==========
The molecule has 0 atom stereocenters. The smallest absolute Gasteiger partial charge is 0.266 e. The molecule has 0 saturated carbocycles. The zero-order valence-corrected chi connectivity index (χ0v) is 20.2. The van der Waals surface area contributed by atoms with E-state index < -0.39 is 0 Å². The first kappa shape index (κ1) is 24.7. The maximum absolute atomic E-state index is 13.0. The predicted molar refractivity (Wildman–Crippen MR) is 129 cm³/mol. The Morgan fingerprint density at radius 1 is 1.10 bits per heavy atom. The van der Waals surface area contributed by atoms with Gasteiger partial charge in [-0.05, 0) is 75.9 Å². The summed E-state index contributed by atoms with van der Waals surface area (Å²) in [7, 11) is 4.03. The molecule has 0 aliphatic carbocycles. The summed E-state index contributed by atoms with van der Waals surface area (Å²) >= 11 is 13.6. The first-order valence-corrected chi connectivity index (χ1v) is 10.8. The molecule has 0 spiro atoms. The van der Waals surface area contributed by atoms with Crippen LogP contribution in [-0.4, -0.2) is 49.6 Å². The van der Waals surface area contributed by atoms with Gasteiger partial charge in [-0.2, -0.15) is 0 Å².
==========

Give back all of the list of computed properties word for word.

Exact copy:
The molecule has 0 atom stereocenters. The smallest absolute Gasteiger partial charge is 0.266 e. The molecule has 0 saturated carbocycles. The zero-order valence-corrected chi connectivity index (χ0v) is 20.2. The van der Waals surface area contributed by atoms with E-state index < -0.39 is 0 Å². The first kappa shape index (κ1) is 24.7. The maximum absolute atomic E-state index is 13.0. The predicted molar refractivity (Wildman–Crippen MR) is 129 cm³/mol. The Morgan fingerprint density at radius 1 is 1.10 bits per heavy atom. The van der Waals surface area contributed by atoms with Gasteiger partial charge in [-0.05, 0) is 75.9 Å². The summed E-state index contributed by atoms with van der Waals surface area (Å²) in [7, 11) is 4.03. The molecule has 0 aliphatic carbocycles. The summed E-state index contributed by atoms with van der Waals surface area (Å²) >= 11 is 13.6. The first-order valence-corrected chi connectivity index (χ1v) is 10.8. The molecule has 0 spiro atoms. The van der Waals surface area contributed by atoms with Crippen LogP contribution in [-0.4, -0.2) is 49.6 Å². The van der Waals surface area contributed by atoms with Gasteiger partial charge in [-0.2, -0.15) is 0 Å².